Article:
After all, their stock’s down about 71% year to date, they’re laying off people left and right. There’s supply chain issues, inflation, plus or minus a recession, right? The CEO of Shopify, Tobi Lutke, admits: my bad guys, I thought the explosive growth rate we saw during Covid would continue; it didn’t, we overhired, and this put us into a tailspin, more or less. Sucks for anyone who lost their job, but I applaud Tobi for owning it, ya know?
And it’s not like he can control the macro backdrop every business, not just Shopify, is battling right now. So do I think this is the beginning of the end for Shopify? I do not. They’re certainly taking a beating, and it could get worse before it gets better, but the fact remains, they’re the leading ecommerce platform for a reason: they’ve got a great product. And great products always find a way to survive. And when the world gets its act together, Shopify no doubt will thrive.
As for the business model of drop shipping though? That’s a whole other thing. It’s so competitive now. Yes, you see YouTubers saying they just launched a new store, and it still works, even here at the midway point of 2023. Maybe they’re being sincere or maybe they just wanna get you aroused so you’ll buy their course. Who knows. But if you’re dead set on dropshipping, here’s what I suggest. First, pick a product that’s ad-friendly. Something that could go viral with the right video showcasing what it can do.
Second, it should solve a problem. So instead of, “Oh wow, that’s cool!,” it should be like, “Oh my God, that would make my life so much easier!” Because that’s how you get someone to buy now as opposed to thinking it over. Third, it’s gotta have big margins. Or else, how ya gonna run Facebook ads or TikTok ads and expect to turn a profit? Once you have a potential winner that checks all those boxes, you’ll wanna come up with a brand name, a branded URL for your Shopify store, and logo.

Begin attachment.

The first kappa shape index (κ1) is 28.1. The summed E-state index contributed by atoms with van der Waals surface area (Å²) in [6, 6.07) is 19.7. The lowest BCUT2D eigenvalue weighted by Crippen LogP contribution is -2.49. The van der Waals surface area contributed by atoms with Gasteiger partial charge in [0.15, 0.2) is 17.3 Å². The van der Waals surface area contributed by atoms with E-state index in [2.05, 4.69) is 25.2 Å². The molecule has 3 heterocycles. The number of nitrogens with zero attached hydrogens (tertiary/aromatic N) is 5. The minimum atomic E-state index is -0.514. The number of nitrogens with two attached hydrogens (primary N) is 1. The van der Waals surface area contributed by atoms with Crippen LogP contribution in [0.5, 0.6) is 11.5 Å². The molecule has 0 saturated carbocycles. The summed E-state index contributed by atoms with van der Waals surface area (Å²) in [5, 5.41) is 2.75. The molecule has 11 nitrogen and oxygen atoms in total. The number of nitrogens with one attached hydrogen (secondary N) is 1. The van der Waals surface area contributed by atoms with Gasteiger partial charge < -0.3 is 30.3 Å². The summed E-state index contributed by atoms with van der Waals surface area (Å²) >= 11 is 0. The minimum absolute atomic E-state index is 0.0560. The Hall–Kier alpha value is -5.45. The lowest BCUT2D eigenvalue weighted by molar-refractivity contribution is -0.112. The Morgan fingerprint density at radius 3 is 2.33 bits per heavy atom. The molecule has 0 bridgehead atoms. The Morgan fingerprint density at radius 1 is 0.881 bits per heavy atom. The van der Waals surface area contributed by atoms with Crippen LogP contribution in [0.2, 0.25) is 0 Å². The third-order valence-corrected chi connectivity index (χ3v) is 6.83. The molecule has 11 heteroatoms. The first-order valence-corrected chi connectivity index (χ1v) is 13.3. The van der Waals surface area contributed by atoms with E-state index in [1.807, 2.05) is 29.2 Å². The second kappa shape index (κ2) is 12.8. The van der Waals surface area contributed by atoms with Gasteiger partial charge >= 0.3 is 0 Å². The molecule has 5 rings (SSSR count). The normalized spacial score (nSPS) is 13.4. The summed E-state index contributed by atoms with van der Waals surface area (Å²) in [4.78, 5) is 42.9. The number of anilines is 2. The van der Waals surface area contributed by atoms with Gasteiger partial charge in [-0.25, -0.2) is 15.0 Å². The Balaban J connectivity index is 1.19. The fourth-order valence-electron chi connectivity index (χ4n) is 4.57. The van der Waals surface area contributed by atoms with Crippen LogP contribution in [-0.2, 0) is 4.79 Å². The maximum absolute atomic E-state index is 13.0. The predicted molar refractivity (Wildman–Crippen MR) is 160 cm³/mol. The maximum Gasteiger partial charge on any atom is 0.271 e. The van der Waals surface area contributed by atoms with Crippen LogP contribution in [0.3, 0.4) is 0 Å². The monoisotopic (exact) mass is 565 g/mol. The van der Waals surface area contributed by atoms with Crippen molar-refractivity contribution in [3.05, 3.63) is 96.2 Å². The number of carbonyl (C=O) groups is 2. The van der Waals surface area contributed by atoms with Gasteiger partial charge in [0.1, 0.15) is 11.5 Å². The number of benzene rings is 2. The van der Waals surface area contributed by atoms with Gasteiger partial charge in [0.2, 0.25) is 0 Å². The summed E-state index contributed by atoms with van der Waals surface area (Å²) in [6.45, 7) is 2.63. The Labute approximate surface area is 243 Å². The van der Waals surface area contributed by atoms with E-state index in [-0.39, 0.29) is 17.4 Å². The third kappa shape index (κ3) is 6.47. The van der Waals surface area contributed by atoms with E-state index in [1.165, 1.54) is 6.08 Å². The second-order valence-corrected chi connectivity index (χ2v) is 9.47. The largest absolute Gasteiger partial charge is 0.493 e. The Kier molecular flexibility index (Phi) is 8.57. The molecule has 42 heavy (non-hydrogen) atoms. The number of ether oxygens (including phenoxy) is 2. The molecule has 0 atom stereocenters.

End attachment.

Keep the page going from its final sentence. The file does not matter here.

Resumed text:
Now for the store itself. It’s gotta be dialed. Slap that logo on, come up with a compelling headline, include lots of pictures and at least one video demoing the product, add persuasive copy, bullet points highlighting the benefits, reviews, and tell ’em why they should order right away. Once that’s done, get some video ads created. Do it yourself using something like Canva or outsource on someplace like Fiverr. Look to competitors for inspiration, but always put your own spin on it (don’t just copy ’em).
I would try running a handful of variations on both Facebook and TikTok. I’ve had the best luck not going crazy with layering in lots of super specific targeting parameters; instead, try to leave it as wide open as possible and let the algorithms do their thing. They’re smarter than you, trust me. Set each campaign to only spend a certain dollar amount per day (whatever you’re comfortable with), and then, after 1–2 days, cut the losers and scale the winners (if there are any). If all of ’em bomb? Back to the drawing board.
If you’re fortunate enough to break even (or better), see where you can eke out another 1% in conversion rate here, 2% there. Every little bit helps. Finally, to turn it into a real business, go all out. Collect emails, try a retargeting ad, throw in an upsell or two. Start building out branded social media channels. Do search engine optimization. Get as much free traffic as possible to supplement those paid ads (that, let’s be honest, aren’t gonna last forever). Sound like a lot of work? That’s because it is.
TRENDING: This Has None Of The Headaches Of Ecom